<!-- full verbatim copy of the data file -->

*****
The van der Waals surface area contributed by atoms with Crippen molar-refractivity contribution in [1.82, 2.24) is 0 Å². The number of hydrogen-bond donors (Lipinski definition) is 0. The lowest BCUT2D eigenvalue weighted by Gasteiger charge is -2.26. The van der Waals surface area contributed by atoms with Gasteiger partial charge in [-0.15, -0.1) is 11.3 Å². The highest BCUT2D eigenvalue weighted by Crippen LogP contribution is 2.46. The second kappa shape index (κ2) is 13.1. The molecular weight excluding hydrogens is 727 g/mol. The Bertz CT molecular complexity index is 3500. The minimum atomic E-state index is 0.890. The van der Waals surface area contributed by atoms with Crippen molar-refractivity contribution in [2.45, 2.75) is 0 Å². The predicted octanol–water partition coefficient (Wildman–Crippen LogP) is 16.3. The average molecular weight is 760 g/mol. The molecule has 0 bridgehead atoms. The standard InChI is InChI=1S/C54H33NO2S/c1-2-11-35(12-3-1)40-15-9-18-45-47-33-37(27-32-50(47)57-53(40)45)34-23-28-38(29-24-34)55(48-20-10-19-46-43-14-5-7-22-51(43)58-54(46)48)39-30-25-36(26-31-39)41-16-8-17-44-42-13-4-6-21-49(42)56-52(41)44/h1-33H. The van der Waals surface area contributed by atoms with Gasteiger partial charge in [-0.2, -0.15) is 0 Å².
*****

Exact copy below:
The van der Waals surface area contributed by atoms with Crippen molar-refractivity contribution in [1.82, 2.24) is 0 Å². The number of hydrogen-bond donors (Lipinski definition) is 0. The lowest BCUT2D eigenvalue weighted by Gasteiger charge is -2.26. The van der Waals surface area contributed by atoms with Gasteiger partial charge in [-0.15, -0.1) is 11.3 Å². The highest BCUT2D eigenvalue weighted by Crippen LogP contribution is 2.46. The second kappa shape index (κ2) is 13.1. The molecular weight excluding hydrogens is 727 g/mol. The Bertz CT molecular complexity index is 3500. The minimum atomic E-state index is 0.890. The van der Waals surface area contributed by atoms with Crippen molar-refractivity contribution in [2.45, 2.75) is 0 Å². The predicted octanol–water partition coefficient (Wildman–Crippen LogP) is 16.3. The average molecular weight is 760 g/mol. The molecule has 0 bridgehead atoms. The standard InChI is InChI=1S/C54H33NO2S/c1-2-11-35(12-3-1)40-15-9-18-45-47-33-37(27-32-50(47)57-53(40)45)34-23-28-38(29-24-34)55(48-20-10-19-46-43-14-5-7-22-51(43)58-54(46)48)39-30-25-36(26-31-39)41-16-8-17-44-42-13-4-6-21-49(42)56-52(41)44/h1-33H. The van der Waals surface area contributed by atoms with Gasteiger partial charge in [-0.2, -0.15) is 0 Å².